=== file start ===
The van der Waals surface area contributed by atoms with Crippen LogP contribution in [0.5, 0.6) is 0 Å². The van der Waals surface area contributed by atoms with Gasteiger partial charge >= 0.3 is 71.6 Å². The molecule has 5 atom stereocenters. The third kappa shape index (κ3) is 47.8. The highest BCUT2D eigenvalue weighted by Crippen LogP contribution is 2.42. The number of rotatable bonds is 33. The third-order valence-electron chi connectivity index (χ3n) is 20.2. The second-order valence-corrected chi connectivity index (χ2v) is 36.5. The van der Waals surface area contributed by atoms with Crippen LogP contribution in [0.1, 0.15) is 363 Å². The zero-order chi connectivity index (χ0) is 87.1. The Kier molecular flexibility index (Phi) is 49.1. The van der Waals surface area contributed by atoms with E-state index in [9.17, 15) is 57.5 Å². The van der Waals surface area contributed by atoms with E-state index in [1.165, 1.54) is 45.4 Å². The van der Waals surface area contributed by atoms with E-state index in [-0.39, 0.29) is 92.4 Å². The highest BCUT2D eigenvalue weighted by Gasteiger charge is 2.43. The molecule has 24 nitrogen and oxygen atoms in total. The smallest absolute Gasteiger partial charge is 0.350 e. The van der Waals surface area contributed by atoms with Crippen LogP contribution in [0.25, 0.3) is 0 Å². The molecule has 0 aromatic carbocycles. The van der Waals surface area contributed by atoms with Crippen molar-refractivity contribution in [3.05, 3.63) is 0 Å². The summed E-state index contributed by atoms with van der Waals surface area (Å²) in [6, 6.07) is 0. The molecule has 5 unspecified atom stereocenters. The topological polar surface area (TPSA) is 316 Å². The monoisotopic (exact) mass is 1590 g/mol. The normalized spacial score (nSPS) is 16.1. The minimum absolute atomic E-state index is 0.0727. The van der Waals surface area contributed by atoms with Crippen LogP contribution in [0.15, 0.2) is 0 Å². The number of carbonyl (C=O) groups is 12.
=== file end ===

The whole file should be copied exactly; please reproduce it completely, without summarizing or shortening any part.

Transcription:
The van der Waals surface area contributed by atoms with Crippen LogP contribution in [0.5, 0.6) is 0 Å². The van der Waals surface area contributed by atoms with Gasteiger partial charge >= 0.3 is 71.6 Å². The molecule has 5 atom stereocenters. The third kappa shape index (κ3) is 47.8. The highest BCUT2D eigenvalue weighted by Crippen LogP contribution is 2.42. The number of rotatable bonds is 33. The third-order valence-electron chi connectivity index (χ3n) is 20.2. The second-order valence-corrected chi connectivity index (χ2v) is 36.5. The van der Waals surface area contributed by atoms with Crippen LogP contribution in [0.1, 0.15) is 363 Å². The zero-order chi connectivity index (χ0) is 87.1. The Kier molecular flexibility index (Phi) is 49.1. The van der Waals surface area contributed by atoms with E-state index in [9.17, 15) is 57.5 Å². The van der Waals surface area contributed by atoms with E-state index in [1.165, 1.54) is 45.4 Å². The van der Waals surface area contributed by atoms with E-state index in [-0.39, 0.29) is 92.4 Å². The highest BCUT2D eigenvalue weighted by Gasteiger charge is 2.43. The molecule has 24 nitrogen and oxygen atoms in total. The smallest absolute Gasteiger partial charge is 0.350 e. The van der Waals surface area contributed by atoms with Crippen LogP contribution in [0.25, 0.3) is 0 Å². The molecule has 0 aromatic carbocycles. The van der Waals surface area contributed by atoms with Crippen molar-refractivity contribution in [3.05, 3.63) is 0 Å². The summed E-state index contributed by atoms with van der Waals surface area (Å²) in [6, 6.07) is 0. The molecule has 5 unspecified atom stereocenters. The topological polar surface area (TPSA) is 316 Å². The monoisotopic (exact) mass is 1590 g/mol. The normalized spacial score (nSPS) is 16.1. The minimum absolute atomic E-state index is 0.0727. The van der Waals surface area contributed by atoms with Crippen LogP contribution in [0.15, 0.2) is 0 Å². The number of carbonyl (C=O) groups is 12.